David’s spirit and soul live well in my heart, among all the lovely people, who remember with me the good times, and the healing times, that were created for so many, including us.

I have fond memories. I wish him safe travels.

Mormons Posthumously Baptized Slain Reporter Daniel Pearl

The Mormon practice of baptizing dead people who aren’t Mormons has just hit a new low.  Last week it was revealed that Anne Frank was posthumously baptized for the  ninth time, and now the Boston Globe reports that Wall Street Journal reporter Daniel Pearl, who was kidnapped and slain by Islamic terrorists in Karachi, Pakistan, in 2002, was posthumously baptized in June, 2011. The proxy baptism  was conducted in a Mormon temple in Twin Falls, Idaho.

Pearl’s family was not notified of his forced afterlife conversion at the time, and only learned of it from the Globe. Pearl’s widow Mariane said the baptism showed

lack of respect for Danny and a lack of respect for his parents

while his mother said,

As a matter of ethics, I think it’s wrong.

Mormons are technically only supposed to proxy baptize family members into the faith, one of the main reasons for church’s maintenance of detailed genealogical records.  According to church officials, Pearl’s baptism was a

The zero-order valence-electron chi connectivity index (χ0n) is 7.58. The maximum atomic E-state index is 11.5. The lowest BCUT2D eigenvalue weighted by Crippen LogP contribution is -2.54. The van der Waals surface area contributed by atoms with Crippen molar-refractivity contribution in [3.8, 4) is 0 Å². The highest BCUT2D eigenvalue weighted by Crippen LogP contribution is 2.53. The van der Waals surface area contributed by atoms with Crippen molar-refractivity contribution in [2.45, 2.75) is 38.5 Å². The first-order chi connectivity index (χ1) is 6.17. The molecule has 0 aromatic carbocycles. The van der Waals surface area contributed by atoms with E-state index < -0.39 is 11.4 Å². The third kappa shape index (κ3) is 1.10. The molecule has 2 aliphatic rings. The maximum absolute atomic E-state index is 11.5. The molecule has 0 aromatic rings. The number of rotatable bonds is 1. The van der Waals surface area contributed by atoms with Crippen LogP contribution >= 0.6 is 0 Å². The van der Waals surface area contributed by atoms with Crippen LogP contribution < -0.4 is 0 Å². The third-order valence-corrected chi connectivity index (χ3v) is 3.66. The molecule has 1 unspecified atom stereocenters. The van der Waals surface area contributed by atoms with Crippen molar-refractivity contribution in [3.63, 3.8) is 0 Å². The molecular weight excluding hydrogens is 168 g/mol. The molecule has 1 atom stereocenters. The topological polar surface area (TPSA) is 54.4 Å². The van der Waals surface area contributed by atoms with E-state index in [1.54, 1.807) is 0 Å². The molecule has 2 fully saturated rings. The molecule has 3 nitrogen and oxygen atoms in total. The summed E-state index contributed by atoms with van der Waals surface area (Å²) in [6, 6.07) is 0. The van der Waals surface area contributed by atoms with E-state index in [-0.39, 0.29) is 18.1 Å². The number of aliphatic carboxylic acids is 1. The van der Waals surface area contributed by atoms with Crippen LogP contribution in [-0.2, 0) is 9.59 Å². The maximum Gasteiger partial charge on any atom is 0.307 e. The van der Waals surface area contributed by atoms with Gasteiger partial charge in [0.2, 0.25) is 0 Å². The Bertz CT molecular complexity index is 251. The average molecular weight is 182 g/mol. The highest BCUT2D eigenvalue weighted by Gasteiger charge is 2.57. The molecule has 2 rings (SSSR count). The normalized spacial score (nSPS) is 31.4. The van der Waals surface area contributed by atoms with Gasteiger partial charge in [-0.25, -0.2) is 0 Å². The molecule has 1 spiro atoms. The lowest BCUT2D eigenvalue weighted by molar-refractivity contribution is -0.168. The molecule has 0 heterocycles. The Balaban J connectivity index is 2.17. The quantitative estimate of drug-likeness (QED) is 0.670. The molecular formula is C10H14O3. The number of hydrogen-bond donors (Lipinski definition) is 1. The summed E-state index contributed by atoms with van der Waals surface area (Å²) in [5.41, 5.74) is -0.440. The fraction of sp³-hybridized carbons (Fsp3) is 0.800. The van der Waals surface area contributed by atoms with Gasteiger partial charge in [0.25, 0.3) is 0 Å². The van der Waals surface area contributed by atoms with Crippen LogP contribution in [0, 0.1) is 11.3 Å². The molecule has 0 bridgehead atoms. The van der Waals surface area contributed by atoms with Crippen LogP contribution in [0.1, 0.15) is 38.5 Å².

serious breach of protocol

because it was not performed by a relative.  Anne Frank’s ninth baptism occurred in the Dominican Republic. It seems unlikely that any of her relatives were involved in the ceremony, which involves teenage Mormons taking the name of the deceased before being dunked in a pool supported by carvings of twelve oxen which represent the Twelve Tribes of Israel. The purpose of proxy baptism is to allow the souls of the deceased to meet up with their kin in the afterlife and populate that family’s specific part of heaven on their own planet. Mormon’s claim that

the baptized can choose in the afterlife whether to accept salvation and join the church as Mormons,

but given the unknown geography of the afterlife, it is unclear how and if the deceased would be able to express their opinion, and where they would go if they chose not to live in Mormon Heaven with their adoptive family.

In response to Mormon proxy baptism, a website has set up to convert all dead Mormons to gay, and conservative talk show host Stephen Colbert proxy converted all dead Mormons to Judaism by performing a bris (circumcision) on a hotdog.

The increasing exposure of the Mormon addiction to dunking dead people against their families’ wishes could cause a Mittstorm for  GOP hopeful Willard Romney, who is a staunch adherent to Mormonism, since posthumously baptizing people without their families’ consent looks selfish and creepy, and raises questions about imposing one’s faith on another.